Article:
Eco Week

Global economy: 2023: a year of transition with many surprises


Almost one year ago, we labeled 2023 as ‘a year of transition to what?’ based on the view that inflation would decline, that official interest rates would reach their peak and a concern that the disinflation process could be bumpy. 2023 has brought us many surprises: the resilience of the labour market in the US and the Eurozone, the extent of monetary tightening, the risk appetite of investors. The biggest surprise was the growth performance of the US economy. Towards the end of the year, the changing message from the Federal Reserve -and to a lesser degree of certain ECB governing council members- with respect to the monetary policy outlook has brought us a another favourable surprise and a hopeful note for 2024.

As the year draws to a close, the time has come to look back and ahead. We will do the latter in our first issue of 2024 and focus in this editorial on 2023. Almost one year ago, we labeled 2023 as ‘a year of transition to what?’. The word transition referred to our belief that inflation would decline and that official interest rates would reach their peak. Subdued growth -we expected that the US and the Eurozone would spend part of the year in recession-, would pave the way for more disinflation, gradual rate cuts and a soft recovery in 2024. The reference to ‘transition to what?’ expressed the view that the journey could be bumpy due to a new, significant and lasting increase in the price of gas, a slower than expected decline in inflation or an impact of past rate hikes that would be bigger than anticipated.

Comparing forecasts with reality can be a sobering exercise and for some variables this was clearly the case in 2023, as illustrated in table 1. The column ‘December 2022’ refers to projections for 2023 published in December 2022. The column ‘December 2023’ refers to the estimates for 2023 published this month. For growth and inflation, the data show annual averages except for the Federal Reserve’s Summary of Economic Projections, which show percent changes from the fourth quarter of the previous year to the fourth quarter of the year indicated. Interest rate forecasts are for the end of the calendar year.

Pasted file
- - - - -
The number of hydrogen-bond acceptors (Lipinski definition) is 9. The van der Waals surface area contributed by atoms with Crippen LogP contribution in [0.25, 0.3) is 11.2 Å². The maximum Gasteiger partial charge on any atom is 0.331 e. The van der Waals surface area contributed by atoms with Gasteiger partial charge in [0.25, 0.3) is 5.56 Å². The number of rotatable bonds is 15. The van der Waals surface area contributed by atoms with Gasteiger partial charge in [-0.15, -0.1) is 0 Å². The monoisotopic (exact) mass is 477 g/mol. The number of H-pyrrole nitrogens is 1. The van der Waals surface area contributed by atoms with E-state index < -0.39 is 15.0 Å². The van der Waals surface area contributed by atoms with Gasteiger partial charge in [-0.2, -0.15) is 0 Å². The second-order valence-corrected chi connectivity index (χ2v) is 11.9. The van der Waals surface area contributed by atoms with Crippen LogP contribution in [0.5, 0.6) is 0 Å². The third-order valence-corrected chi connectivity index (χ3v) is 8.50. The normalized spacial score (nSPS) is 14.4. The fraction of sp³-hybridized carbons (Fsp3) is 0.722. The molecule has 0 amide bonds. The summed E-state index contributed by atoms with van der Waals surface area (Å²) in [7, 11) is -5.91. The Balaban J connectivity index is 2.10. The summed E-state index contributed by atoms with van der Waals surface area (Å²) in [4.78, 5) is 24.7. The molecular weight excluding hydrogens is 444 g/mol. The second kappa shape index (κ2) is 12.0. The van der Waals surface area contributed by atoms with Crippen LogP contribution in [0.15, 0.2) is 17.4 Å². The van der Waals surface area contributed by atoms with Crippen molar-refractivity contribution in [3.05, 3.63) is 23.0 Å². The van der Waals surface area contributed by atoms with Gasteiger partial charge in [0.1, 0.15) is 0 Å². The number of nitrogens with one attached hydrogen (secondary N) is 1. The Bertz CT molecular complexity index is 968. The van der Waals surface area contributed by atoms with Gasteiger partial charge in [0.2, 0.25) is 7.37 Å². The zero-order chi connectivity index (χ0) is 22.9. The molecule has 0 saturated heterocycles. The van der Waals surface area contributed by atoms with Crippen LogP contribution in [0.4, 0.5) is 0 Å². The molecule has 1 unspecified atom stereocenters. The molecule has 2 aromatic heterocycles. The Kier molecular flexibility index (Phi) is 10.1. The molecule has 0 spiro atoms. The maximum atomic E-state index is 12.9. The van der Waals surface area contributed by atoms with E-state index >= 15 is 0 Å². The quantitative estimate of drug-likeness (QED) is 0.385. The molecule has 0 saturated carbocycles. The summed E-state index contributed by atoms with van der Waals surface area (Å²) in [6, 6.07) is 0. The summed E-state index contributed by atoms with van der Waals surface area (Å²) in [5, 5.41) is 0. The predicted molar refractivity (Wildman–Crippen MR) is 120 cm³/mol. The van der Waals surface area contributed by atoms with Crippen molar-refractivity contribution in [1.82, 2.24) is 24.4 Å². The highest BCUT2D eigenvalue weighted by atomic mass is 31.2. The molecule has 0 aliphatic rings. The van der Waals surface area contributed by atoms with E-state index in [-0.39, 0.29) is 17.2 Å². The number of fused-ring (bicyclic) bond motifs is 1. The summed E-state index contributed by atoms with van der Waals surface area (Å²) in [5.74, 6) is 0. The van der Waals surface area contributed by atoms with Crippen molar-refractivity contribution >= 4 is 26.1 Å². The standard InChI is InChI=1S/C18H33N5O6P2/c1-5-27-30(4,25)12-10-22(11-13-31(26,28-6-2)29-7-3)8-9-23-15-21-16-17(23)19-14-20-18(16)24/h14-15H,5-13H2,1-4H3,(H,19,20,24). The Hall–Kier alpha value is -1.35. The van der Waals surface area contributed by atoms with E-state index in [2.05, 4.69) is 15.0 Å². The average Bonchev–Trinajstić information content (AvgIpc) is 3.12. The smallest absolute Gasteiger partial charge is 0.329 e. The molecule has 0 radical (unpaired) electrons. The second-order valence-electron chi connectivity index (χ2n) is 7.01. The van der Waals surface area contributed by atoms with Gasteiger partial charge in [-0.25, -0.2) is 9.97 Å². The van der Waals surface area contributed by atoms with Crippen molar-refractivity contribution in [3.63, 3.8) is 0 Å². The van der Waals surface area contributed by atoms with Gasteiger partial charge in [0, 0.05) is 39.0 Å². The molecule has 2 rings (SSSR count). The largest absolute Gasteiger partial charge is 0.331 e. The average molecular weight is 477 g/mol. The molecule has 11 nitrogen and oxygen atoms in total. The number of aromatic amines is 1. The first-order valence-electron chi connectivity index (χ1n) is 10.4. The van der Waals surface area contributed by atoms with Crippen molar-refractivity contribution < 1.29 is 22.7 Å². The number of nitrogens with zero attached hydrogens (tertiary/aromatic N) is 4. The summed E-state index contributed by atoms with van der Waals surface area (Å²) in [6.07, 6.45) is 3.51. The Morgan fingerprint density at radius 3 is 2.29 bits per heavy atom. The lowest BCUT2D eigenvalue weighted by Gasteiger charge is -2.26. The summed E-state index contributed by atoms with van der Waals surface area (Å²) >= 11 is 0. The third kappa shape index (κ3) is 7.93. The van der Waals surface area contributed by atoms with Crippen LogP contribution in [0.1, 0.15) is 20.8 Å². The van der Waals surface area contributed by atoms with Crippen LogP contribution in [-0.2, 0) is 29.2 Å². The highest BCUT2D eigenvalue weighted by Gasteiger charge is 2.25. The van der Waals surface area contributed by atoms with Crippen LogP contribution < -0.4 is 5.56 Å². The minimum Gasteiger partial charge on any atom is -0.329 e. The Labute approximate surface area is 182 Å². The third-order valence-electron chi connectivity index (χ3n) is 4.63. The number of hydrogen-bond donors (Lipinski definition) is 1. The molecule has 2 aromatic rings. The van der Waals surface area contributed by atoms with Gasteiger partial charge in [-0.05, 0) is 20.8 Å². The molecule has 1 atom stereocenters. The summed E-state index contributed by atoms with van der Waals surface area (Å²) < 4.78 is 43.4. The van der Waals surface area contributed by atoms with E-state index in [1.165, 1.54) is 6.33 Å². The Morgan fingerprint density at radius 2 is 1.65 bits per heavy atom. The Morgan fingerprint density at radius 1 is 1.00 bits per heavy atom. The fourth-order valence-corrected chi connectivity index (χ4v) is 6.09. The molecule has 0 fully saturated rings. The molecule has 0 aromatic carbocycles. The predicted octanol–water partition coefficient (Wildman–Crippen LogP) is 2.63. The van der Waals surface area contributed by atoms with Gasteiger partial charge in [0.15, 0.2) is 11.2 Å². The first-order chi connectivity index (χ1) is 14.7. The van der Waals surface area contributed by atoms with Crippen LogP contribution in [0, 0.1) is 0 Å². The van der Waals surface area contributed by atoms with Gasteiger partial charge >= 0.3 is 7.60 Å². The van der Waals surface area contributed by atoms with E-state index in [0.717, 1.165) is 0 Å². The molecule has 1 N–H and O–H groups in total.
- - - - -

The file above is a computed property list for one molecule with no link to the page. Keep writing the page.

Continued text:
As expected, Eurozone growth has been subdued but our forecast was clearly too negative whereas the headline inflation forecast was in line with our most recent estimate.[1] Despite its decline, inflation remained well above target forcing the ECB to tighten more than we expected. Market pricing at the end of 2022 also underestimated the ECB actions (chart 1). The ECB staff projections showed a negligible forecast error for GDP growth but a large overestimation for inflation (6.3% versus 5.4%). In the US, inflation came in slightly below our forecasts and those of the FOMC members.[2] The Federal Reserve tightened more than anticipated by the FOMC members, the market (chart 2) and ourselves. The largest forecast error was for US GDP growth: the FOMC members’ median projection one year ago was 0.5% and they now expect 2.6%. Our forecast was -0.1% and we now estimate 2.4%. It is testimony to the impressive resilience that the US economy has manifested in an environment of rising interest rates and tighter bank lending conditions. There are numerous potential explanations for this huge positive growth surprise. Fixed rate mortgages shield households from rising interest charges on their outstanding stock of mortgage debt. Most nonfinancial corporate debt is in the form of fixed rate corporate bonds issued before 2022, so the average interest rate on the outstanding debt is still low.[3] Both factors slow down the transmission of higher policy rates to the real economy. The strength of the labour market also plays a role. Although the pace of job openings has slowed, it remains well above the long-term average. The unemployment rate is still very low and labour hoarding by companies has limited the increase in the lay-off rate when growth slowed down after the initial post-Covid-19 recovery.[4] Another factor are the excess savings accumulated during the Covid-19 pandemic, which have boosted spending this year by enabling households to save less and spend more.

Another surprise was the ‘risk on’ mindset of investors: despite rising official interest rates, major equity indices delivered a strong performance and corporate bond spreads remained tight. Investors were probably comforted by the resilience of economic growth in the US and of the labour market in the US and the Eurozone. As the policy rate converged to its terminal value, markets increasingly started to look beyond the peak, pricing in rate cuts as of the spring of 2024. The changing tone from the Federal Reserve and to a lesser degree of certain ECB governing council members gave further impetus to this development. 2023 thus ended with a favourable surprise and a hopeful note for 2024.[5]